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Mr. Richter. Government and the State   Understand how public policy affects our lives  Identify the three main forms of governmental power  Explain.

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Presentation on theme: "Mr. Richter. Government and the State   Understand how public policy affects our lives  Identify the three main forms of governmental power  Explain."— Presentation transcript:

1 Mr. Richter

2 Government and the State

3   Understand how public policy affects our lives  Identify the three main forms of governmental power  Explain the difference between democracy and a dictatorship Objectives

4   Government is the institution through which a society makes and enforces its public polices  A public policy is what the government decides to do  Examples? What is government?

5   Legislative power  Power to make laws and frame public policies  Executive power  Power to execute, enforce and administer the law  Judicial power  Power to interpret the law and settle disputes Three types of governmental power

6   Document that outlines the powers of the government is often called a constitution  Different types of constitutions? The Constitution

7   Dictatorship  Ultimate responsibility of the government rests on one person or a small group of people  Those who rule cannot be held responsible to the will of the people Types of Government

8   Democracy  Supreme authority rests with the people Types of Government

9   Politics  The process of distributing power and resources  Government  The institution where those decisions are made Politics ≠ Government

10   A body of people, living in a defined territory, organized politically, and with the power to make and enforce law without the consent of any higher authority  Must have…  Population  Territory  Sovereignty  Government The State

11   Force Theory  One person or a small group forced the rest of the population to submit to their rule  Evolutionary Theory  A family was the center of government and over time the related families became “clans” Origins of the State

12   Divine Right Theory  God created the state and gave those who were ruling a “Divine Right” to rule  Social Contract Theory  Humans first lived in a “State of Nature” where people could take whatever they wanted by force  Humans eventually countered this by agreeing with each other to establish rules of conduct or a “government” Origins of the State cont.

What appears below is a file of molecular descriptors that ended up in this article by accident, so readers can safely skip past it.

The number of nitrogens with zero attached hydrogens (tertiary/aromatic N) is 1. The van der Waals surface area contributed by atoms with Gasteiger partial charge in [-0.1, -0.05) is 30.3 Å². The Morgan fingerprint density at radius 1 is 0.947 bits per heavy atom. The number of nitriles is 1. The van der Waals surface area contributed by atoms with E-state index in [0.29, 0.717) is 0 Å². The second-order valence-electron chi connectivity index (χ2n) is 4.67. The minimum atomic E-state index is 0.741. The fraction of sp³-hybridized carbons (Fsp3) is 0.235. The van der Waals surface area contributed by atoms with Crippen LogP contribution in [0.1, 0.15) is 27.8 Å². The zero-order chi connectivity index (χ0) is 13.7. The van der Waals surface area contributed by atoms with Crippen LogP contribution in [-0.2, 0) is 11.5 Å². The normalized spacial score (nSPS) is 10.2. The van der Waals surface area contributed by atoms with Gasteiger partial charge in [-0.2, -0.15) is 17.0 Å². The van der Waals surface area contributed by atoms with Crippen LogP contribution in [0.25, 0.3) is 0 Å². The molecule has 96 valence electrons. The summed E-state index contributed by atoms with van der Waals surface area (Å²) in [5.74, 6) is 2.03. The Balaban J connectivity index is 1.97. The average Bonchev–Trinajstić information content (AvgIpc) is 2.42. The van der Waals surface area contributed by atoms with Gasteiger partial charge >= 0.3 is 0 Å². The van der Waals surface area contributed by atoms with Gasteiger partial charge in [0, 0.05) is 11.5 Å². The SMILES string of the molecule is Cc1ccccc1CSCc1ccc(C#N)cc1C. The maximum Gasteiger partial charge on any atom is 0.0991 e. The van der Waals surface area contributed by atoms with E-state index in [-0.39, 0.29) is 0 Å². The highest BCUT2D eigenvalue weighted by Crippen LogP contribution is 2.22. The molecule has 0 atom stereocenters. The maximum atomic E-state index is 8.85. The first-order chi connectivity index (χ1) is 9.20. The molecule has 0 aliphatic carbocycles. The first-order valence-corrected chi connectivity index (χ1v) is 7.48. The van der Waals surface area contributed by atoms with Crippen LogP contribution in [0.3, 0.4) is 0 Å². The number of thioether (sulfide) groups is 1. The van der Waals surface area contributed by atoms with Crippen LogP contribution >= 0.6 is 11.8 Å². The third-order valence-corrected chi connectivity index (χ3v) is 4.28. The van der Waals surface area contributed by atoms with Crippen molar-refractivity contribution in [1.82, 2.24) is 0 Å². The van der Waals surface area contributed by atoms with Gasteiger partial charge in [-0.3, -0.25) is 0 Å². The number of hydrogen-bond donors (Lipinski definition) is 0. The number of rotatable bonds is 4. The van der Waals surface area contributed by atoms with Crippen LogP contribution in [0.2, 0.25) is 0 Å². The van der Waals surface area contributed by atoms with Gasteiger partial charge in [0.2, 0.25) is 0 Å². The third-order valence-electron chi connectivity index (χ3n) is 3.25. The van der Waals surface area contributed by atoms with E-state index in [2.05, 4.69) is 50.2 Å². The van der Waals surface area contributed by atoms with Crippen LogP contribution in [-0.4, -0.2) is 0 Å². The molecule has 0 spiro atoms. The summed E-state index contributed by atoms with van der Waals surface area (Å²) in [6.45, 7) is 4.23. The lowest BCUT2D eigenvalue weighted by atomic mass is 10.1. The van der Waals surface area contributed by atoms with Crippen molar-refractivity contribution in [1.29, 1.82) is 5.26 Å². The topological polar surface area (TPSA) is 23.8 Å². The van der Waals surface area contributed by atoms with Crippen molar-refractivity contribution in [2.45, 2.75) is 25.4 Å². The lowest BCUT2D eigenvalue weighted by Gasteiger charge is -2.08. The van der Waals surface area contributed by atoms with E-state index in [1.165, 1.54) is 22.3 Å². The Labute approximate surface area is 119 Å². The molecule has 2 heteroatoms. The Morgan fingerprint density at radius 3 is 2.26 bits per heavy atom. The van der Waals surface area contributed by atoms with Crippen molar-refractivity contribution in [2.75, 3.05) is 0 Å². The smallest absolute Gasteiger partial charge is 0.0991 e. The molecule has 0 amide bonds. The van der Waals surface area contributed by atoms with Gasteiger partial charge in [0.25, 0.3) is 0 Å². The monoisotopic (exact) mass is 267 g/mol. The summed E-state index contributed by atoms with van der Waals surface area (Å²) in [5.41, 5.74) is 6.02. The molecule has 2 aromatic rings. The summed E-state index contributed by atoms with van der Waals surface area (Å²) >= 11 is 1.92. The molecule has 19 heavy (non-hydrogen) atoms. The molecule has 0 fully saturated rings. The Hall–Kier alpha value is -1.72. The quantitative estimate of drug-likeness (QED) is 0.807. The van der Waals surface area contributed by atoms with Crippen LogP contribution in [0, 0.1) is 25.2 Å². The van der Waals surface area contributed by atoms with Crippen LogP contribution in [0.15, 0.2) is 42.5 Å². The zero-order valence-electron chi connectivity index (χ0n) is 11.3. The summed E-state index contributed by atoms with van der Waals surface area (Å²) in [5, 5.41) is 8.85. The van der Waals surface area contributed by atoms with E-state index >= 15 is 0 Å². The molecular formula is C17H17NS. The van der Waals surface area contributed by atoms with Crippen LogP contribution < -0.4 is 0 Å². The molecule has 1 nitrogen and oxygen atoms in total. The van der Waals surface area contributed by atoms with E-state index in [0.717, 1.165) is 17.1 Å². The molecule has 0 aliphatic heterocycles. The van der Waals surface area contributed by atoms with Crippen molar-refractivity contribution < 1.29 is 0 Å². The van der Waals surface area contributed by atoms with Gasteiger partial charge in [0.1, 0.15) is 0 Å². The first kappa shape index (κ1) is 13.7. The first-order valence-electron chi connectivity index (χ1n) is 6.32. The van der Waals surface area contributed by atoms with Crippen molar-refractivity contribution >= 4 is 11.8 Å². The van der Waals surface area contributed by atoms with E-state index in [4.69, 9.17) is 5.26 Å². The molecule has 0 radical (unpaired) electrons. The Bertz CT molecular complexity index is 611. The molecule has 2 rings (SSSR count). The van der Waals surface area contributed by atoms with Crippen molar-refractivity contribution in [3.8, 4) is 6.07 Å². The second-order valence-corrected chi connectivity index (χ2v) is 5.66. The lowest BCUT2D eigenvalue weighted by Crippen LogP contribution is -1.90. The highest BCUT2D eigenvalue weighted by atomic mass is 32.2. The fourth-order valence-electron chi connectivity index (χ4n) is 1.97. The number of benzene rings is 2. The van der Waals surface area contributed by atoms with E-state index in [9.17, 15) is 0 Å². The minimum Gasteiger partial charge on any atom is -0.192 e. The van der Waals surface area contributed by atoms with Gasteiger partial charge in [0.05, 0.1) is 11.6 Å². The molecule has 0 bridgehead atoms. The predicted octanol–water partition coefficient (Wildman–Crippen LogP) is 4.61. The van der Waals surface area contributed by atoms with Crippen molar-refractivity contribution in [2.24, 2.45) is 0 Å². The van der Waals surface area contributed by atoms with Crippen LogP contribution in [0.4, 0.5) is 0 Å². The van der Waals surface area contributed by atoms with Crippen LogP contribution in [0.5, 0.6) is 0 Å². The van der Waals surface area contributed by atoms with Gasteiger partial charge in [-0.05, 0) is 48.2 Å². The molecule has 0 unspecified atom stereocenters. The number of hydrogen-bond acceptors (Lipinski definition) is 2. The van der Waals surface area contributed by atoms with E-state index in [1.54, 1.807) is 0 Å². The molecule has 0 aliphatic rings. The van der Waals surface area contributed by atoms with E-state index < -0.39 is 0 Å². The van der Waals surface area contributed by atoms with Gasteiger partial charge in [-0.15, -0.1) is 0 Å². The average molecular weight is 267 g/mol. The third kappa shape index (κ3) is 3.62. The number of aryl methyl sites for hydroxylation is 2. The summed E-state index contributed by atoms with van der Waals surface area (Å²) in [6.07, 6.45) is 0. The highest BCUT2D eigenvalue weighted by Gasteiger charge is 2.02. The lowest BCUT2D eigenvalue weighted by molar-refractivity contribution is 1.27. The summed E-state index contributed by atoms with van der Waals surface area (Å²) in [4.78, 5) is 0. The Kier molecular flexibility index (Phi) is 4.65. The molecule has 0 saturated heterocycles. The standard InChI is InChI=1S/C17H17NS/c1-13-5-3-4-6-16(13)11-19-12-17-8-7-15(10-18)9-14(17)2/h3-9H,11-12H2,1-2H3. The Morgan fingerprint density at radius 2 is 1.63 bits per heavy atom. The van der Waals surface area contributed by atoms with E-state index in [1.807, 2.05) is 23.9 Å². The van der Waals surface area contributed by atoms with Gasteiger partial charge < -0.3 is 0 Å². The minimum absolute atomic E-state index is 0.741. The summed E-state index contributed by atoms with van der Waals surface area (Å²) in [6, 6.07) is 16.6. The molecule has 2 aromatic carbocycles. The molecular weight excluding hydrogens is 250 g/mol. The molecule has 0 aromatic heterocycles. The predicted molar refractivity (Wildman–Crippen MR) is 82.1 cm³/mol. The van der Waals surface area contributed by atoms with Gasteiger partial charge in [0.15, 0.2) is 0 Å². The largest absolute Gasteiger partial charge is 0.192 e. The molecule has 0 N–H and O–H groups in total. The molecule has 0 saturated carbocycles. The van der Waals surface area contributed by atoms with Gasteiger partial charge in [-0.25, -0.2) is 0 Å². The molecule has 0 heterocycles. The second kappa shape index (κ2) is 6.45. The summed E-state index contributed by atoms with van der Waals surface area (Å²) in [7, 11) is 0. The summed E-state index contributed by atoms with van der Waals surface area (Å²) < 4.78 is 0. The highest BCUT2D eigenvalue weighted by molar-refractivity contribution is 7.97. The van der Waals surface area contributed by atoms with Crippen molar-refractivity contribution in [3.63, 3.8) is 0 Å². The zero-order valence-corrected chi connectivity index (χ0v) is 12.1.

13   Form a more perfect union  Establish Justice  Insure domestic tranquility  Provide for the common defense  Promote the general welfare  Secure the blessings of liberty The Purpose of Government

14   Understand how public policy affects our lives  Identify the three main forms of governmental power  Explain the difference between democracy and a dictatorship Objectives

15

16 Forms of Government

17  Objectives  Identify ways that power can be distributed  Understand the characteristics of the different types of governments  Explain the systems of government and who can participate

18   Who can participate in the governing process  Geographic distribution of governmental power within the state  Relationship between the legislative and executive branches of government Three Classifications of Government

19   Democracy  Supreme authority rests with the people  Direct Democracy  Will of the people is directly translated into public policy  Town hall meetings  Indirect Democracy  Representative Democracy  People elect representatives to create public policy Who can participate

20   Dictatorship  Those who rule cannot be held accountable to the will of the people  Autocracy  Single person holds power  Oligarchy  Power to rule is held by a small group of people. Usually self-appointed Who can participate cont.

21   Unitary Government  All powers held by the government belong to a single central agency  Federal Government  Power of the government is divided between the central government and several local governments  Division of Powers  Is stated by a higher authority that is above the central and local governments  Ex. US Constitution Geographic Distribution of Power

22   Confederate Government  Alliance of independent states(countries)  Their power is very limited and is decided by the states Geographic Distribution of Power cont.